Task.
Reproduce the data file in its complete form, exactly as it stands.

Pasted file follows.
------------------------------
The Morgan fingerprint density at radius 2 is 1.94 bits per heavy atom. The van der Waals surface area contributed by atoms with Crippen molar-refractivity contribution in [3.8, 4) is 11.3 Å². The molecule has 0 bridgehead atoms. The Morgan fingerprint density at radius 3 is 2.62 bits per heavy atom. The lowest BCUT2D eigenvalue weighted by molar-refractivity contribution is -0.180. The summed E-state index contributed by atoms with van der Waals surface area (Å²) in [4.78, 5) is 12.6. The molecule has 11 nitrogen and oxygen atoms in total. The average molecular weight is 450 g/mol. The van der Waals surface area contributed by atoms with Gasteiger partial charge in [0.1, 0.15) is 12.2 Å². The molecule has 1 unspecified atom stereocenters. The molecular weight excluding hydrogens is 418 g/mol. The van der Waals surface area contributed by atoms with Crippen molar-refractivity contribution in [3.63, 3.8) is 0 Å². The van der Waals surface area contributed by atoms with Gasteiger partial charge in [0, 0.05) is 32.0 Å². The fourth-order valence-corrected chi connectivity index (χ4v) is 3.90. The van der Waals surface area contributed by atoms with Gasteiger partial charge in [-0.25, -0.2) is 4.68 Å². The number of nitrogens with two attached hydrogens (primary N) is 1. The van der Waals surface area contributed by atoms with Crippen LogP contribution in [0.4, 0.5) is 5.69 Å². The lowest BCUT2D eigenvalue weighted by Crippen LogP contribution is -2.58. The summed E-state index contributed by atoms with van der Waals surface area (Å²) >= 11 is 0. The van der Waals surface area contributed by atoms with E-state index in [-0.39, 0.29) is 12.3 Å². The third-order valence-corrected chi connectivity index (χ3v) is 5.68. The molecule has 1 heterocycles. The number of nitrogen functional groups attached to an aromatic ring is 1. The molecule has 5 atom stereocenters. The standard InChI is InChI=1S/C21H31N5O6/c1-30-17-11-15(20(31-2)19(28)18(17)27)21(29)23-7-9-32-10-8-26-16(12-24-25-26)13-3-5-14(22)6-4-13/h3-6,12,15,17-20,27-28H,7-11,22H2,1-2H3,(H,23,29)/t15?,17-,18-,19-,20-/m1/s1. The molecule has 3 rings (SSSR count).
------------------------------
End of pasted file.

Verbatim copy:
The Morgan fingerprint density at radius 2 is 1.94 bits per heavy atom. The van der Waals surface area contributed by atoms with Crippen molar-refractivity contribution in [3.8, 4) is 11.3 Å². The molecule has 0 bridgehead atoms. The Morgan fingerprint density at radius 3 is 2.62 bits per heavy atom. The lowest BCUT2D eigenvalue weighted by molar-refractivity contribution is -0.180. The summed E-state index contributed by atoms with van der Waals surface area (Å²) in [4.78, 5) is 12.6. The molecule has 11 nitrogen and oxygen atoms in total. The average molecular weight is 450 g/mol. The van der Waals surface area contributed by atoms with Gasteiger partial charge in [0.1, 0.15) is 12.2 Å². The molecule has 1 unspecified atom stereocenters. The molecular weight excluding hydrogens is 418 g/mol. The van der Waals surface area contributed by atoms with Crippen molar-refractivity contribution in [3.63, 3.8) is 0 Å². The van der Waals surface area contributed by atoms with Gasteiger partial charge in [0, 0.05) is 32.0 Å². The fourth-order valence-corrected chi connectivity index (χ4v) is 3.90. The van der Waals surface area contributed by atoms with Gasteiger partial charge in [-0.25, -0.2) is 4.68 Å². The number of nitrogens with two attached hydrogens (primary N) is 1. The van der Waals surface area contributed by atoms with Crippen LogP contribution in [0.4, 0.5) is 5.69 Å². The lowest BCUT2D eigenvalue weighted by Crippen LogP contribution is -2.58. The summed E-state index contributed by atoms with van der Waals surface area (Å²) >= 11 is 0. The van der Waals surface area contributed by atoms with E-state index in [-0.39, 0.29) is 12.3 Å². The third-order valence-corrected chi connectivity index (χ3v) is 5.68. The molecule has 1 heterocycles. The number of nitrogen functional groups attached to an aromatic ring is 1. The molecule has 5 atom stereocenters. The standard InChI is InChI=1S/C21H31N5O6/c1-30-17-11-15(20(31-2)19(28)18(17)27)21(29)23-7-9-32-10-8-26-16(12-24-25-26)13-3-5-14(22)6-4-13/h3-6,12,15,17-20,27-28H,7-11,22H2,1-2H3,(H,23,29)/t15?,17-,18-,19-,20-/m1/s1. The molecule has 3 rings (SSSR count).